Urban Agriculture: Old-School Urban Farmers and Young, Beginning Gardeners Both Play a Part

Although urban agriculture is often considered a new movement fueled by young, hip and even just-beginning gardeners, old-school urban farmers still play a vital role. One tried-and-true urban farmer in Kansas City, Kan., uses his experience growing up on a family farm to cultivate enthusiasm for gardening in his community.


| August 5, 2013



Urban Farmer Frank Lavender

Urban farmer Mr. Lavender shares how food was once grown in Wyandotte County to feed the metro area. Many older farmers form the backbone of the urban agriculture movement in their communities, showing the way for up-and-coming beginning gardeners.


Photo by Katherine Kelly

Reposted with permission from Cultivate Kansas City

If you read about urban agriculture and local food in the media, the picture you sometimes get is that everything seems to be happening because of hip young people who are tattooed, dreadlocked, on fire about saving our cities, creating social change, and rocking the food revolution. I’m glad for growers like these because they are some of the leaders in our urban agriculture movement and they really do shake up the ways we think about our cities and what we eat and how we grow it. I’m also glad though, for the urban growers who maybe get less media attention but carry inside them the history of urban agriculture.

Over the last few months, I’ve been spending a fair amount of time in some of the older neighborhoods of Kansas City, Kan. We’re working on a water initiative and we are out promoting the H2O to Grow Fund. Along the way, there are a couple of people I’ve met for the first time and some I’ve reconnected with who reminded me of the history of urban agriculture and of the small urban agricultural renaissances happening in some of our city’s oldest neighborhoods.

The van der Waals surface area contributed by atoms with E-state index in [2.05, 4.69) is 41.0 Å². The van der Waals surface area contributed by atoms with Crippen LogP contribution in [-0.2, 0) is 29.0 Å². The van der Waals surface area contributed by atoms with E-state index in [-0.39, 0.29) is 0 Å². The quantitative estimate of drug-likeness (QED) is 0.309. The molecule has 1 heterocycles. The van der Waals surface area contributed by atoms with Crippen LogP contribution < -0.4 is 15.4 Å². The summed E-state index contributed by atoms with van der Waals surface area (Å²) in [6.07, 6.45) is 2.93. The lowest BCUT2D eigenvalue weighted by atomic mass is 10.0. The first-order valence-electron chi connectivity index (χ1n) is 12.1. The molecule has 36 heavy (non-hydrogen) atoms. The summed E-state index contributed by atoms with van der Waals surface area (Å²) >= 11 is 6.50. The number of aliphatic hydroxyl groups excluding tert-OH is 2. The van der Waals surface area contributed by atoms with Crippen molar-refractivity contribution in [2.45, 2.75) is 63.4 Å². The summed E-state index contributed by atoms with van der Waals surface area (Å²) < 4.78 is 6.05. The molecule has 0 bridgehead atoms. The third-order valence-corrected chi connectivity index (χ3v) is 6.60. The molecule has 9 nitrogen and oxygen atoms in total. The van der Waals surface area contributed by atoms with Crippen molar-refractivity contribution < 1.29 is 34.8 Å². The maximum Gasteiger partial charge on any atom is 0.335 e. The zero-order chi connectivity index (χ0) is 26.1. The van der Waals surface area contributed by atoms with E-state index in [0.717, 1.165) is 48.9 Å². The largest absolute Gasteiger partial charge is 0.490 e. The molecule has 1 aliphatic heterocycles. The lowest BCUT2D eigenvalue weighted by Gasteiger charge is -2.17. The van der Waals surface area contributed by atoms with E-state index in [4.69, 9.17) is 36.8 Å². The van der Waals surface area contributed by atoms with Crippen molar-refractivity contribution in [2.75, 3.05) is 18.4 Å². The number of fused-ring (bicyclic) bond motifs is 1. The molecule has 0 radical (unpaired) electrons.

I recently visited Frank Lavender, a person who had been described to me as an “old-school farmer.” Mr. Lavender, who is just in his late 60s, so not so very old, has some deep knowledge and experience of how food was grown in Wyandotte County to feed the metro area.

He grew up in Edwardsville, Kan., a community just outside U.S. Interstate I-435, a town that today has a semi-rural feeling to it but that is very much part of the metro area. His family, headed by his mother, had 5 acres of land where they grew and raised almost all of their food. They had vegetables, fruit, hogs and chickens that they cooked, canned, smoked, salted, sugar-cured and processed to feed themselves.

Because of his experience working on his family’s garden, he was often employed in his teens by the many vegetable and fruit farms that used to populate Wyandotte County. He harvested, loaded and helped get the produce to City Market, to the A & P warehouse, and to other buyers.





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